Attending to the needs of small children, the Union opened "kitchen garden" classes for girls from age seven to fourteen. The program instructed the girls,most of whom were immigrants, in housekeeping activities in a play-like atmosphere. They were provided with lunch. Eventually, due to popular demand, some boys were admitted to these programs.
When Harriet Townsend received praise for her her with the Union, she always answered, "Oh, no, it wasn't Mrs. Townsend who did that, it was the Union."
Image source: TBHM
The Union was the headquarters for any visiting women's organization and, during the Pan-American, served the National Association of Colored Women, the Nurses Association, State Federation of Women's Clubs, Household Economic Association.
The Mary Ripley Library in the Union Building. It had 500 reference book and subsribed to a score of periodicals.
Image source: UB Archives
The Union voted to dissolve in 1915, observing that its work was finished. Most of its ground-breaking programs had been adopted by educational, governmental and civic organizations, including vocational education, physical education, night schools, free kindergartens, probation officers, Legal Aid, etc. Everything the Union did needed to be done, and Harriet Townsend and her Union members did it first.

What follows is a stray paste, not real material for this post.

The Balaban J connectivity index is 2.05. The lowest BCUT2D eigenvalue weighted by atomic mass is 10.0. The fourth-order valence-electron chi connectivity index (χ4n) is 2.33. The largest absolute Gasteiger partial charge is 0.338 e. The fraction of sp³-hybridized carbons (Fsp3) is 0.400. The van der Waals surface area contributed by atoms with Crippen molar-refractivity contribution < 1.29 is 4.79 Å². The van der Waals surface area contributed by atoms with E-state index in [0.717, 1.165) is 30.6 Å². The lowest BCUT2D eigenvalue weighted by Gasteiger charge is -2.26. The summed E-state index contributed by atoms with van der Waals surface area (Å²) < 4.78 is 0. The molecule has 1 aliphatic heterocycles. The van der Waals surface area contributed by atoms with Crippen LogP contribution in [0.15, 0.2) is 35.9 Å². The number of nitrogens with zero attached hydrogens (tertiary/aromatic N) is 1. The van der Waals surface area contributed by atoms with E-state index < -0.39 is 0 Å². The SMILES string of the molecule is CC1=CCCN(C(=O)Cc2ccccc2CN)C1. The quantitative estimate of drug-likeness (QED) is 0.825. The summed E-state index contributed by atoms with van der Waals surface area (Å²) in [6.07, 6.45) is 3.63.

At the last meeting, Union president Mrs. Elizabeth Howe said, "Rarely has an institution been so preponderantly the expression of a single personality as has the Women's Union been of Mrs. Townsend...this building is a place of ghosts...and pervading all the indomitable will, the glowing personality, the spiritual radiance of the Union's founder and leader, Mrs. Townsend."
One obituary writer said, "her name was in Buffalo through a long period almost a household word."
Prominent, intelligent, strong-minded Buffalo women had served the Women's Union, but none had the confidence and charisma of Harriet Townsend to lead the organization for most of its lifetime.
Her leadership held the organization together and kept it financially solvent, her diplomacy prevented the hot-button suffrage issue from derailing the organization. Her "sunny presence and encouragement" were felt as a "keen personal loss" by those privileged to work with her.
Townsend Hall entrance hall. Image source: TBHM
The Union sold the building to the University of Buffalo with the provision that the building be called Townsend Hall. It became the University’s first College of Arts and Sciences. At the ceremony marking the formal presentation of the building to the University of Buffalo in 1915, Chancellor Charles P. Norton said of Harriet Townsend, "The Women's Union has founded the University; here is the woman who founded the Union."
Townsend Hall. Image source: TBHM